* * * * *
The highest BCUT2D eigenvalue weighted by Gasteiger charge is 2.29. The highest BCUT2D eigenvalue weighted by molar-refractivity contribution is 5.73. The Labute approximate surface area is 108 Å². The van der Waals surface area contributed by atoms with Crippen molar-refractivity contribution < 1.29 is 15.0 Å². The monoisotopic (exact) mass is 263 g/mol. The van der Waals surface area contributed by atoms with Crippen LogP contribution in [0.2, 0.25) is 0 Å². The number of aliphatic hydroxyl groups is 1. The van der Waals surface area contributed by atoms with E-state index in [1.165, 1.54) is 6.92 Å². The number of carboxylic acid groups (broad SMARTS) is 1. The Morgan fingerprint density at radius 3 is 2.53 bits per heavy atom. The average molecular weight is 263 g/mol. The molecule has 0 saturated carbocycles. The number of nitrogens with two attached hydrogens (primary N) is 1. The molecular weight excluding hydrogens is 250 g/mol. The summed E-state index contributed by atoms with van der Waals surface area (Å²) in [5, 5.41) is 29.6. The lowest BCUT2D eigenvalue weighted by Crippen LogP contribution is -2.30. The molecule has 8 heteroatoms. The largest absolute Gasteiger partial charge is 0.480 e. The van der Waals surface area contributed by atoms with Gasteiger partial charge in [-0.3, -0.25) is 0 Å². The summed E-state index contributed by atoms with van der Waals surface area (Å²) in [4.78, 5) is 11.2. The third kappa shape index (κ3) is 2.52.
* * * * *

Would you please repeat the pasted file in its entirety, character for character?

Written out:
The highest BCUT2D eigenvalue weighted by Gasteiger charge is 2.29. The highest BCUT2D eigenvalue weighted by molar-refractivity contribution is 5.73. The Labute approximate surface area is 108 Å². The van der Waals surface area contributed by atoms with Crippen molar-refractivity contribution < 1.29 is 15.0 Å². The monoisotopic (exact) mass is 263 g/mol. The van der Waals surface area contributed by atoms with Crippen LogP contribution in [0.2, 0.25) is 0 Å². The number of aliphatic hydroxyl groups is 1. The van der Waals surface area contributed by atoms with E-state index in [1.165, 1.54) is 6.92 Å². The number of carboxylic acid groups (broad SMARTS) is 1. The Morgan fingerprint density at radius 3 is 2.53 bits per heavy atom. The average molecular weight is 263 g/mol. The molecule has 0 saturated carbocycles. The number of nitrogens with two attached hydrogens (primary N) is 1. The molecular weight excluding hydrogens is 250 g/mol. The summed E-state index contributed by atoms with van der Waals surface area (Å²) in [5, 5.41) is 29.6. The lowest BCUT2D eigenvalue weighted by Crippen LogP contribution is -2.30. The molecule has 8 heteroatoms. The largest absolute Gasteiger partial charge is 0.480 e. The van der Waals surface area contributed by atoms with Gasteiger partial charge in [-0.3, -0.25) is 0 Å². The summed E-state index contributed by atoms with van der Waals surface area (Å²) in [4.78, 5) is 11.2. The third kappa shape index (κ3) is 2.52.